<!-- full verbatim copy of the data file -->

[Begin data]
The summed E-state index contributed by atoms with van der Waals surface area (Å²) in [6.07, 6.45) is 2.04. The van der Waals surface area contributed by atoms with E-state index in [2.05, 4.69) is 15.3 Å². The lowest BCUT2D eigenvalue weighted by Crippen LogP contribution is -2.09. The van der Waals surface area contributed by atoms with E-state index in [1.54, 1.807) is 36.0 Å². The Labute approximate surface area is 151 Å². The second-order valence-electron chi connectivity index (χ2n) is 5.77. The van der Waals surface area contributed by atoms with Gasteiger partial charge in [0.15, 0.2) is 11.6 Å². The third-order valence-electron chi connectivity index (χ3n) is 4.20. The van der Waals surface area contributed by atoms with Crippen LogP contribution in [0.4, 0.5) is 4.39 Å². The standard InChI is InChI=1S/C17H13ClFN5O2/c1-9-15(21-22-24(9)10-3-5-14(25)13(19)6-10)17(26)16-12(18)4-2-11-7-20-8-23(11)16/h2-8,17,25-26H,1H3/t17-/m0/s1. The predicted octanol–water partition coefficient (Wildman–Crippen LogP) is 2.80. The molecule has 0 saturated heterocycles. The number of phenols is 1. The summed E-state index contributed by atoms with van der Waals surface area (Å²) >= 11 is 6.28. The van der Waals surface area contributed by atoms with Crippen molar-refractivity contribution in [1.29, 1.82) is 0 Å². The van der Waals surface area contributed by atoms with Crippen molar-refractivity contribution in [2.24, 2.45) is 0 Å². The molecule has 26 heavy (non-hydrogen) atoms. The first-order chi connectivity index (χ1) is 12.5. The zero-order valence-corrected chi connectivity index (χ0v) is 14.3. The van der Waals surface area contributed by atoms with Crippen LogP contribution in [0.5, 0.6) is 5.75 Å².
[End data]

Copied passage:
The summed E-state index contributed by atoms with van der Waals surface area (Å²) in [6.07, 6.45) is 2.04. The van der Waals surface area contributed by atoms with E-state index in [2.05, 4.69) is 15.3 Å². The lowest BCUT2D eigenvalue weighted by Crippen LogP contribution is -2.09. The van der Waals surface area contributed by atoms with E-state index in [1.54, 1.807) is 36.0 Å². The Labute approximate surface area is 151 Å². The second-order valence-electron chi connectivity index (χ2n) is 5.77. The van der Waals surface area contributed by atoms with Gasteiger partial charge in [0.15, 0.2) is 11.6 Å². The third-order valence-electron chi connectivity index (χ3n) is 4.20. The van der Waals surface area contributed by atoms with Crippen LogP contribution in [0.4, 0.5) is 4.39 Å². The standard InChI is InChI=1S/C17H13ClFN5O2/c1-9-15(21-22-24(9)10-3-5-14(25)13(19)6-10)17(26)16-12(18)4-2-11-7-20-8-23(11)16/h2-8,17,25-26H,1H3/t17-/m0/s1. The predicted octanol–water partition coefficient (Wildman–Crippen LogP) is 2.80. The molecule has 0 saturated heterocycles. The number of phenols is 1. The summed E-state index contributed by atoms with van der Waals surface area (Å²) >= 11 is 6.28. The van der Waals surface area contributed by atoms with Crippen molar-refractivity contribution in [1.29, 1.82) is 0 Å². The van der Waals surface area contributed by atoms with Crippen molar-refractivity contribution in [2.24, 2.45) is 0 Å². The molecule has 26 heavy (non-hydrogen) atoms. The first-order chi connectivity index (χ1) is 12.5. The zero-order valence-corrected chi connectivity index (χ0v) is 14.3. The van der Waals surface area contributed by atoms with Crippen LogP contribution in [0.5, 0.6) is 5.75 Å².